Prudence for Peace: South Korea-U.S. Coordination Must Come Before Talks to End Korean War
Leif-Eric Easley (Ph.D. candidate at Harvard University and visiting scholar at UCLA) and Junbeom Pyon (The 2006-07 Vasey Fellow at the Pacific Forum CSIS)
North and South Korea plan to hold a presidential summit in Pyongyang, and Six-Party Talks on North Korean denuclearization have yielded an initial shutdown of nuclear facilities at Yongbyon. As governments eye the long-unreachable goal of ending the Korean War, policy coordination between Washington and Seoul is critical to avoid missteps in the transformation of security on the Korean Peninsula.
Six-Party Talks face a sequencing dilemma moving forward. Pyongyang demands other countries go first and drop their "hostile policies" while those countries insist that denuclearization precede diplomatic normalization. Moving past this sequencing problem will require not only economic incentives, but also structural improvements in political relations. Thus officials and analysts envision negotiations, parallel to the Six-Party Talks, on constructing a peace regime.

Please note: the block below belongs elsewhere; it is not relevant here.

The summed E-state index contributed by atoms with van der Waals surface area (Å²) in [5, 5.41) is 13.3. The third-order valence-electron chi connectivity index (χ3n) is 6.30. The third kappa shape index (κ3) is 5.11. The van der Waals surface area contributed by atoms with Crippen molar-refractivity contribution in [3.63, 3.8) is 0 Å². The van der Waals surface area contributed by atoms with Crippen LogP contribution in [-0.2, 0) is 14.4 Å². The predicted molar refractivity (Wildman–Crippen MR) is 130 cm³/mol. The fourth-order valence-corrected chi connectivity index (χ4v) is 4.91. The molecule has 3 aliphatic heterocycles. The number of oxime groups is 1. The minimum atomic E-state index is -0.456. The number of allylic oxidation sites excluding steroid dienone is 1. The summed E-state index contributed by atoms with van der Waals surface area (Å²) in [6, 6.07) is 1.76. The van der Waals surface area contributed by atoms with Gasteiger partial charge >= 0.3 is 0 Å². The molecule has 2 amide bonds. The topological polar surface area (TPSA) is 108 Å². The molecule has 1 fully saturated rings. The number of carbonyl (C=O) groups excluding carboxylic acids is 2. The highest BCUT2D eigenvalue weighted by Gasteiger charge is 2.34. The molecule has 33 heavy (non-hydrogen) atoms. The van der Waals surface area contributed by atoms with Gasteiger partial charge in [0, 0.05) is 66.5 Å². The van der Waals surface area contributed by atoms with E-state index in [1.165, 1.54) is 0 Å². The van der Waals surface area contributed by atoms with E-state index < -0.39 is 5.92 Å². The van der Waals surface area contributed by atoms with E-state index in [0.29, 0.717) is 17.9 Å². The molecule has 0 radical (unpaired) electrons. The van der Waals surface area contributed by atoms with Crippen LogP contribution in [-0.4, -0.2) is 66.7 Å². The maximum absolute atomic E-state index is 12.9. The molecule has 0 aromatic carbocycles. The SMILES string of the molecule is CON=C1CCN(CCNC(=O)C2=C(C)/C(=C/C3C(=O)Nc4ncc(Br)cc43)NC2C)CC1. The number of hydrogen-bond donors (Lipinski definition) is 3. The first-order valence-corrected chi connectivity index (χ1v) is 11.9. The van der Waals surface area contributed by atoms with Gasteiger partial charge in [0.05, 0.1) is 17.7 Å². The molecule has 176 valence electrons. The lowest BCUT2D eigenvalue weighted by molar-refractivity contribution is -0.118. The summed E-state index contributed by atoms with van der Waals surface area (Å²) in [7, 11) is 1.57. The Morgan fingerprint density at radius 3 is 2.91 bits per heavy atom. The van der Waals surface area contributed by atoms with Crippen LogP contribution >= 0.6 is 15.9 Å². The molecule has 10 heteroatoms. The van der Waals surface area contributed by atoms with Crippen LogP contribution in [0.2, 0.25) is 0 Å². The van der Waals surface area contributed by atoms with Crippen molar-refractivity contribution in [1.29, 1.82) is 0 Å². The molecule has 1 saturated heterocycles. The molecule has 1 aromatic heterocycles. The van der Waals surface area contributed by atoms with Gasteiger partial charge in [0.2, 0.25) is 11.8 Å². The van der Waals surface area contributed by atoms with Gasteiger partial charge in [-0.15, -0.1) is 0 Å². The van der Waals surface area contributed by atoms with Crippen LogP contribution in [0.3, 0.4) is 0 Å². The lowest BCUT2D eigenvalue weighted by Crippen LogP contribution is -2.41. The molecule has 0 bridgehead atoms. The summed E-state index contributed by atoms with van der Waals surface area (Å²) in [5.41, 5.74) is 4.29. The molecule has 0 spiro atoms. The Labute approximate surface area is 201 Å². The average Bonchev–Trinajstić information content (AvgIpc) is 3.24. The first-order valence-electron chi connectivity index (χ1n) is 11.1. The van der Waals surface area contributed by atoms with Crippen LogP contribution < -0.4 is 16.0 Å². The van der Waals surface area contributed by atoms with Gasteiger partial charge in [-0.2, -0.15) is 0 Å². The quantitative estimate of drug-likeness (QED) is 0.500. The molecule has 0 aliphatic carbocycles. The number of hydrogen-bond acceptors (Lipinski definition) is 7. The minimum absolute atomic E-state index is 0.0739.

North Korean officials have said the best way to resolve the nuclear issue is by signing a peace treaty. In July, the North Korean People's Army suggested the U.S. and North Korea hold military talks to discuss peace on the Peninsula. During discussions at the 2006 APEC meeting in Hanoi, Presidents George W. Bush and Roh Moo-hyun were optimistic about the prospects for a peace regime. Assistant Secretary Christopher Hill has said the U.S. is ready to begin negotiations on a permanent peace by the end of 2007. South Korean officials have said the upcoming inter-Korean summit promises steps toward a peace regime.